4 Keys to Living in Police Reality (not police fiction)

In Lifestyle by rapsheet

Living your life based on police stereotypes sets you up for failure — look to those police officers who are successful professionally and personally and use them as your guide, because that is the real world

Are you deceiving yourself? Are your beliefs of what a police officer are supposed to be setting you up for failure in your professional and personal life? As a profession, we have an image of ourselves that is partially created by the characters on TV and in the movies.

Don’t believe me? How many times have you or another officer used a cool line you saw on the big or small screen out on the street? How many times have you seen cops copy “tactics” they’ve seen in the theatre?

The media has a strong influence on how we see ourselves. How is the average police officer portrayed in the entertainment world? Divorced, cynical, problems with addiction of alcohol or drugs, anger management issues indicating a need for some kind of intervention, a loner who neither needs nor seeks help for their problems.

In several articles and videos here on PoliceOne —such as this one — Dr. Alexis Artwohl has exposed the myths that so many police officers believe about themselves and the profession. Those beliefs are continually reinforced by the entertainment media and as a result a lot of cops believe them and end up living those lies.According to Dr. Artwohl, the divorce, addiction, and suicide rates for police officers are about the same, if not a little lower than the “normal” population. In response to her article, some readers vehemently argued that her facts were incorrect. One responder basically said she was wrong about alcoholic rates among police because on the department they worked for, everyone drank heavily. In this situation I think we have a case of the officers buying into the “cultural” stereotype created and propagated by the media and the police culture itself.If you believe the “cultural” stereotype, you are living a lie and setting yourself up for failure. To quote an old cop saying, “This ain’t the movies and you ain’t John Wayne.”1. The solution to your problems will never be found in the bottom of a booze or pill bottle
Self-medication will result in a failure to improve your situation. If you need help, go get it from a professional. Your buddies don’t have the expertise to help you. If they did, they wouldn’t be urging you to go out and tie one on to solve your problems.2. Making a marriage work takes work 
Sorry to break the bad news to you but a happy marriage requires a lot of effort on your part, just like your profession. All officers need to ask themselves: “What is more important, my job or my relationship?” Where you decide to put the majority of your time, effort, and energy has a major impact on the success of each.

You should be trying to be the best cop and spouse you can be. If you are spending all of your time working and give little or no attention and effort to your relationships, don’t expect to them to last. Look around at the cops you know that have good marriages and ask yourself, what are they doing that makes them successful?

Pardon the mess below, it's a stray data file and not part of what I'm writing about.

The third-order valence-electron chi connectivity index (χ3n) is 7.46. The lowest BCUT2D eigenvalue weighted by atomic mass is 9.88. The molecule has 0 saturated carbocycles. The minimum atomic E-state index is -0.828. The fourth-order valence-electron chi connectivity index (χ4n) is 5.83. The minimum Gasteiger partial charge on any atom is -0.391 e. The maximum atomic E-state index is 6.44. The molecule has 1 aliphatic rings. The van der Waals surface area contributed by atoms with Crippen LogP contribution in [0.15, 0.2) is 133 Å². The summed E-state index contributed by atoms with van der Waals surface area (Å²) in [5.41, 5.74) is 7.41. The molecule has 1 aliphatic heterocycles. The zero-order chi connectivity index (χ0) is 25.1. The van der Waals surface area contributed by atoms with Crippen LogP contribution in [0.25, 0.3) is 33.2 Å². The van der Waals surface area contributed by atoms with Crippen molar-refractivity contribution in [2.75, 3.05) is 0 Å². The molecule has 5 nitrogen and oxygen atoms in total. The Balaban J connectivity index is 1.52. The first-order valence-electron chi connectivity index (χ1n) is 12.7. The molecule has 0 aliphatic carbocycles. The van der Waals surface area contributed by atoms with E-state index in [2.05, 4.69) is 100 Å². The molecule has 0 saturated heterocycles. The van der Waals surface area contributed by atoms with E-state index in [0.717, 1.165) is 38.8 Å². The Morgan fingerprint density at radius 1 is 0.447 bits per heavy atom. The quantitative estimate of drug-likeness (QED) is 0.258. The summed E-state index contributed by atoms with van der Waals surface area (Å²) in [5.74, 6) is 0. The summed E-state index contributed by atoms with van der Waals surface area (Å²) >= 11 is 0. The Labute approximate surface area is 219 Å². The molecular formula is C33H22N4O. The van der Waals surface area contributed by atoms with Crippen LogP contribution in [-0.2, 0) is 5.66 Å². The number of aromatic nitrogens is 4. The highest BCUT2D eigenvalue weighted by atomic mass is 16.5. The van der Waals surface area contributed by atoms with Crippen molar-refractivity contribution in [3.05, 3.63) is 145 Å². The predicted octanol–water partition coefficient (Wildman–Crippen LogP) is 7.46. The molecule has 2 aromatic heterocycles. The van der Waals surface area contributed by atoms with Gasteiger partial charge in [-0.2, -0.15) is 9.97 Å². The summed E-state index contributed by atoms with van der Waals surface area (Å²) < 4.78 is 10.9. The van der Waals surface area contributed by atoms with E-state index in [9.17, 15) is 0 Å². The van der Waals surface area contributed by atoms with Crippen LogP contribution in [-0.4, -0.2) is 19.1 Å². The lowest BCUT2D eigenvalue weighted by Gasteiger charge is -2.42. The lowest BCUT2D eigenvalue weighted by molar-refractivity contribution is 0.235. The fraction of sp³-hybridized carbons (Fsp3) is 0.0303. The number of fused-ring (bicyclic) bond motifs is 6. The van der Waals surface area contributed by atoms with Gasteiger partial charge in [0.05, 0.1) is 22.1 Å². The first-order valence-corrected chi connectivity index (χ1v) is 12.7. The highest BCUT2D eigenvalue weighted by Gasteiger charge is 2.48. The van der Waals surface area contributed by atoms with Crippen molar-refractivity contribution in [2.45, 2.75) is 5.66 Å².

If you want your relationships to be successful, use these colleagues as your guide; maybe even seek them out as a mentor. Open and honest communication is an absolute must, so the image of the cop who never talks about work with their spouse is not the example you want to follow. Kevin Gilmartin’s “Emotional Survival for Law Enforcement” is an excellent book that both you and your spouse should read.

3. Admit when you need help 
“I’m a cop, I don’t need anyone’s help.” Bullshit. Every day you go to work you spend a large portion of your day helping others, what makes you different than anyone else? Everyone needs help from time to time. If you need to talk to someone about what’s bothering you, talk it out with your significant other, a trusted friend, or partner.

The longer it takes you to acknowledge and deal with a problem, the bigger and tougher the problem becomes. A situation that gets talked out in its early stages doesn’t fester and grow into a bigger problem later. A warrior understands that he is human and needs to be physically, mentally and spiritually sound.

4. Remember this ain’t Hollywood and your life isn’t a script
Hollywood isn’t real, but your life is. In the movies, the good guy always wins in the end — and lives happily ever after — because that is how the script is written. What do you need to do to write your own successful family and career script? Shouldn’t you start doing that today? If your choices in your relationships or lifestyle aren’t what they should be, remember, your personal script can be rewritten at any time.

Being honest with yourself can be difficult, but it’s required if you want your life script to end the way you want it to. You are the author of your life and your legacy, write it and live it with honor, integrity and truth.

About the author

In February 2014, Duane Wolfe retired from his career as a Minnesota Peace Officer after more than 25 years of service (beginning in 1988). During his career he served as patrolman, sergeant, S.R.T., Use of Force and Firearms Instructor, and is currently employed by the Parkers Prairie Police Department. He is also a full time instructor in the Law Enforcement Program at Alexandria Technical College, Alexandria, Minnesota. Duane has a Bachelor of Science Degree in Criminal Justice from Bemidji State University, and a Masters Degree in Education from Southwest State University. Duance has previously published articles on Calibre Press and IALEFI and served on the Advisory Board for Lt. Col. Dave Grossmans book, On CombatContact Duane Wolfe